Waking up early in the morning, Jaheda Begum finishes her household chores quickly. Taking her breakfast, she comes out of her home in a Rohingya camp and rushes to a place where Rohingya women like her meet every day at 9:00am.
“There we get to know what is the message for the day. Then we will set out for the houses in the camps to disseminate the message among the Rohingya people till 5:00pm,” she said.
“We visit every house in my area and deliver messages on various issues. Now we are spreading the message on what to do in time of disasters.”
Jaheda is one of the 1,000 volunteers from the Rohingya community who regularly circulate lifesaving messages to the Rohingya people through door-to-door visits. They were given trainings and incentive for this task.
More than 90 percent of the volunteers are women who regularly pay visit to the houses in the camp. Volunteers hold meetings with the Rohingya people twice a month to solve the internal problems through discussions.
This is the community mobilisation volunteers network project, initiated by Brac in partnership with Unicef in November 2017 under Humanitarian Crisis Management Programme.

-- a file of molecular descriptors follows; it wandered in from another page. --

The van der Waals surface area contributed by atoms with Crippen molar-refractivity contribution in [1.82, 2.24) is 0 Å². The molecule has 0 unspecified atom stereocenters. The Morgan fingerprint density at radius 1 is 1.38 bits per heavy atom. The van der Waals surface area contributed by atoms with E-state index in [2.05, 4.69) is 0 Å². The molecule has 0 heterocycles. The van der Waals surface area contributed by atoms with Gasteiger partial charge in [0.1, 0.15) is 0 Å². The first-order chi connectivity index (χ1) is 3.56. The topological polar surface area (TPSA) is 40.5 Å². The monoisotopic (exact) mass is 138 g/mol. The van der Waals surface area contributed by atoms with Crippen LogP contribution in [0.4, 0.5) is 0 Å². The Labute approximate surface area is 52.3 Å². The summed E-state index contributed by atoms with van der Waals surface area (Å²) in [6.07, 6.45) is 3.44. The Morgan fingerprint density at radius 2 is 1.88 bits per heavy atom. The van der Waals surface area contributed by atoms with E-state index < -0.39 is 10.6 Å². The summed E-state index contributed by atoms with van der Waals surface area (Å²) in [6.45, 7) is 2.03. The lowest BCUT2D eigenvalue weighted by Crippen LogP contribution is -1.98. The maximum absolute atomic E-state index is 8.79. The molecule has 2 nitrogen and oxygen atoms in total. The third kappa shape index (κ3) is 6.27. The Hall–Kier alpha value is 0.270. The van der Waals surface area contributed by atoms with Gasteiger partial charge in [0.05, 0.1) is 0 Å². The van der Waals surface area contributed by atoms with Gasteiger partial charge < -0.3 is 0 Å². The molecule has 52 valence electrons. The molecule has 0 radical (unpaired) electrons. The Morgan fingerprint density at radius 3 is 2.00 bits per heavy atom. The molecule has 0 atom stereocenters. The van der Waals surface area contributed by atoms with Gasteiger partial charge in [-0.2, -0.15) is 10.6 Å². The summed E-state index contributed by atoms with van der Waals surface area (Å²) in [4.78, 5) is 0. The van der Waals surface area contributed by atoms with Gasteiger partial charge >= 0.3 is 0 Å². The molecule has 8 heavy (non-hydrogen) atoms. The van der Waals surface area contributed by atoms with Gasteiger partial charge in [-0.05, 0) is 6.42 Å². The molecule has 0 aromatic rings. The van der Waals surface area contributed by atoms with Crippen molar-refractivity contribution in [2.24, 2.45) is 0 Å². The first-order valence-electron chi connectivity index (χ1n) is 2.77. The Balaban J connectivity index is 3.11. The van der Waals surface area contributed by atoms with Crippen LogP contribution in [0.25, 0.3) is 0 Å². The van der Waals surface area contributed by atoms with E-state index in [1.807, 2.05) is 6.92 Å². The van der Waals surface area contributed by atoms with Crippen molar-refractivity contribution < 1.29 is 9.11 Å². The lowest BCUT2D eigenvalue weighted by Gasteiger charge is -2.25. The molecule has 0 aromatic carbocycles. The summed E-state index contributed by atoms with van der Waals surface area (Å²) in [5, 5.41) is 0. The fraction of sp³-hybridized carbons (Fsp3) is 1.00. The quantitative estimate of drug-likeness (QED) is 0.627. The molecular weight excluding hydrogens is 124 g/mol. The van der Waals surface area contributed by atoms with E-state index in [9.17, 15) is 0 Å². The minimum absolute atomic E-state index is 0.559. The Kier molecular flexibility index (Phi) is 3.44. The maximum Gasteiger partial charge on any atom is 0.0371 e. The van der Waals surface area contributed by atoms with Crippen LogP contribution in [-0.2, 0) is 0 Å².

The project is for circulating lifesaving messages on health, hygiene, nutrition, child protection, gender-based violence and disaster preparedness through inter-personal communication sessions and other activities.
And it helped the Rohingyas in a big way.
“Last year when I was providing monsoon preparedness message, people of my block were becoming scared. But this year they seem quite confident to face any calamities … Now people are cautious and confident,” said Jaheda.
“I was driven out from Myanmar forcibly by the military; I was always in pain. It has been a great experience for me …
“I also keep an eye on my community households during heavy rain and if there is any cyclone forecast. I have provided monsoon preparedness messages to the Rohingya community. They have been benefited … Now they understand the cyclone flag.”